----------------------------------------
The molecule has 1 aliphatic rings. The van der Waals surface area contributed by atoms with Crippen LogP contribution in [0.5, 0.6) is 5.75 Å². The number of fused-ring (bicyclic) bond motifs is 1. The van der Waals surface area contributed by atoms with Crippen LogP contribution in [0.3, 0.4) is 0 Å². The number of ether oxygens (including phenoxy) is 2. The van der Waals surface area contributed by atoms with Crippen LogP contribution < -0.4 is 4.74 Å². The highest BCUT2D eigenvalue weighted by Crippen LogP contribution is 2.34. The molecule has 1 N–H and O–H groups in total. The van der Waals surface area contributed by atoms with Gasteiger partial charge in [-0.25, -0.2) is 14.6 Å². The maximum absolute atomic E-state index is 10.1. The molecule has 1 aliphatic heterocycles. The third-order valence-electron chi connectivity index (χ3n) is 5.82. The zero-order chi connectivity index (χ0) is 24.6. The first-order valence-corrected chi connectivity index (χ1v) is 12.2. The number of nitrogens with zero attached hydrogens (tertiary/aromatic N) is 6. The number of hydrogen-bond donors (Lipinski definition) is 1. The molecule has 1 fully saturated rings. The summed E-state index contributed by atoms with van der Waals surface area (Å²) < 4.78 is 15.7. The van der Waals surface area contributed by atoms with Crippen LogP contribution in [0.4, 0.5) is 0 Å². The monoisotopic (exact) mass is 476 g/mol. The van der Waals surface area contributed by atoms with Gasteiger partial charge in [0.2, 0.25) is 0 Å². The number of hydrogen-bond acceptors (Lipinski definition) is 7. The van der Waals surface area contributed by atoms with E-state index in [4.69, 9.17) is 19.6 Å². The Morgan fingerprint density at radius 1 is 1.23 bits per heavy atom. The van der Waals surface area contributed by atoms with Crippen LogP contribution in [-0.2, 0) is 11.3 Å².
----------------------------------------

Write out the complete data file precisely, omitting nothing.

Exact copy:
The molecule has 1 aliphatic rings. The van der Waals surface area contributed by atoms with Crippen LogP contribution in [0.5, 0.6) is 5.75 Å². The number of fused-ring (bicyclic) bond motifs is 1. The van der Waals surface area contributed by atoms with Crippen LogP contribution in [0.3, 0.4) is 0 Å². The number of ether oxygens (including phenoxy) is 2. The van der Waals surface area contributed by atoms with Crippen LogP contribution < -0.4 is 4.74 Å². The highest BCUT2D eigenvalue weighted by Crippen LogP contribution is 2.34. The molecule has 1 N–H and O–H groups in total. The van der Waals surface area contributed by atoms with Gasteiger partial charge in [-0.25, -0.2) is 14.6 Å². The maximum absolute atomic E-state index is 10.1. The molecule has 1 aliphatic heterocycles. The third-order valence-electron chi connectivity index (χ3n) is 5.82. The zero-order chi connectivity index (χ0) is 24.6. The first-order valence-corrected chi connectivity index (χ1v) is 12.2. The number of nitrogens with zero attached hydrogens (tertiary/aromatic N) is 6. The number of hydrogen-bond donors (Lipinski definition) is 1. The molecule has 1 fully saturated rings. The summed E-state index contributed by atoms with van der Waals surface area (Å²) < 4.78 is 15.7. The van der Waals surface area contributed by atoms with Crippen LogP contribution in [0.4, 0.5) is 0 Å². The monoisotopic (exact) mass is 476 g/mol. The van der Waals surface area contributed by atoms with Gasteiger partial charge in [0.2, 0.25) is 0 Å². The number of hydrogen-bond acceptors (Lipinski definition) is 7. The van der Waals surface area contributed by atoms with E-state index in [4.69, 9.17) is 19.6 Å². The Morgan fingerprint density at radius 1 is 1.23 bits per heavy atom. The van der Waals surface area contributed by atoms with Crippen LogP contribution in [-0.2, 0) is 11.3 Å².